5. Trolling: If I could write some holy commandments for Facebook, somewhere on there would be "Thou shalt not troll the activist pages".  Online activism is, by leaps and bounds, a better investment of one's time than being a total asshat to a group of human rights advocates.  Take the Circ-list folks, for example.  That dude that keeps revising Wikipedia's circumcision section clocks some serious hours just trying to perpetuate the availability of misinformation getting out there.  And on Facebook, you don't need to look far to find more disgusting, vile, hate-mongering pages than you'd be able to stomach in a lifetime.  However, while most people often won't even take the three and a half seconds it takes to report a completely offensive page that deliberately does nothing but make fun of, for example, dead babies or the mentally impaired, the same people can often be seeing berating 'keyboard activists' because, well, dagnabbit, they just keep posting those darn old posts about equal rights for everyone.  That doesn't compute for me, but then again, as the saying goes, "You can't make sense out of nonsense", right? 

I guess you all get the picture here.  I'll end the rant and let it go, but I know there are other people out there who must have had the same thoughts floating around in their heads.  If you're a proud online activist who feels fed up with the backlash, you know that at least I'm on your side.  If I have to drunkenly tend a cyber-farm while posting half-nudie pics and maintaining phony hate pages just to fit in or be accepted without negative feedback, I'd rather be a solitary, nerdy keyboard activist.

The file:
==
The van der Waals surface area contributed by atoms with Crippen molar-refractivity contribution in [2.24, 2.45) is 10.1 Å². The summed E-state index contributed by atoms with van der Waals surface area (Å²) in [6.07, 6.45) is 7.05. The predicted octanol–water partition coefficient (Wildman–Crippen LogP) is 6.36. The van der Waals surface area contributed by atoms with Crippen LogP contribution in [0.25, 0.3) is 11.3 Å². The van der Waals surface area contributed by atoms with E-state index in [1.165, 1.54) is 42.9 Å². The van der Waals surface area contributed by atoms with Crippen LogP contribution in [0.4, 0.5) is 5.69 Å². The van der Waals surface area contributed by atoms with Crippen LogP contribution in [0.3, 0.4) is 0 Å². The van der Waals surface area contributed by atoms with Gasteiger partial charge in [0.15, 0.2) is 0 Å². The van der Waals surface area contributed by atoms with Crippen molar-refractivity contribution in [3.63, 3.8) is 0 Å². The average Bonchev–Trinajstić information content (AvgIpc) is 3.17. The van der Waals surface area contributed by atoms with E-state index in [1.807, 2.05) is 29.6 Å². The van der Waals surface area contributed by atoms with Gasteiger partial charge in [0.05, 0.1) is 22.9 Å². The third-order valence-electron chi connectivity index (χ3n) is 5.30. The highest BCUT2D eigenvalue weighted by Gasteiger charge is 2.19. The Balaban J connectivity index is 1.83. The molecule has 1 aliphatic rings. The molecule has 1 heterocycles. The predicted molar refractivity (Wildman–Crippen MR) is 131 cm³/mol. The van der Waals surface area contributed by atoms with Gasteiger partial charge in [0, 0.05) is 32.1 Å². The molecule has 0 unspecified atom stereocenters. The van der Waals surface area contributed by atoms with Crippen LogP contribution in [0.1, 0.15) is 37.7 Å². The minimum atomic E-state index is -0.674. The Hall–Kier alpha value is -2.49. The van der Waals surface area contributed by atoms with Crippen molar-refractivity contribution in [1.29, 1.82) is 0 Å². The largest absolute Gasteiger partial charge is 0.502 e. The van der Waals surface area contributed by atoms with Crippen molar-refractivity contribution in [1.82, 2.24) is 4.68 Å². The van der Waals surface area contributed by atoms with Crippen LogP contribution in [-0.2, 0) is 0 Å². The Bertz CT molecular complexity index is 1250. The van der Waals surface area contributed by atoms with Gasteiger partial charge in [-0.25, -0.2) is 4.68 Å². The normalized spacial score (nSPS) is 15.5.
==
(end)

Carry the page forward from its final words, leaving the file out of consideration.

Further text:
Wednesday, March 23, 2011

Facebook Prefers Prostitutes And Bans Breastfeeding. . . . . Again

I haven't had much time to work on legitimate blogging or even Facebooking lately, but this was just too much. I had to point this out, because I can't be the only person who sees the insanity of this.

Anyone in the wide world of motherhood probably knows that Facebook seems to have it in for nursing mothers or anyone who supports them, offers education and resources, helps them connect, or even advocates for them, whether it's private photos on personal profiles, milk sharing groups or the recently deleted Beanie Boobies page (which you can read about here). They claim that these things are inappropriate and that they violate the Terms of Use. All right, that's ridiculous and it's a prejudice against mothers and babies, well, all over the world. And that's bad enough. But hold on a second, because if that's not enough to make you feel like talking some sense into Mark Zuckerburg, just take a look at an example of what is cool with Facebook. . . .

Lo and behold, Hookers for Jesus. No, seriously. 

Just to get it out of the way, let me toss in a couple of disclaimers:

  • I am not a *hooker hater*

  • These are actually supposed to be 'ex', reformed prostitutes, but no one should get offended if I use the term 'hooker' instead of 'reformed prostitutes' because the whole 'hooker' thing is their tag line; I mean, it's the TITLE of the PAGE, so if they can do it, so can I, or anyone else, and in fact, it's free advertising for their, um, 'cause'

  • I am NOT-- repeat, NOT-- trying to draw a line linking breastfeeding to prostitution, in case anyone wants to try to go there

  • I feel that if hookers-- current OR 'reformed'-- feel compelled to find personal satisfaction by turning to Christianity, then I'm happy for them

  • I'm not trying to get into the debate about prostitution in general; I only have time to rant about one thing at a time at the moment because my three year old is taking increasingly brief (and rare) naps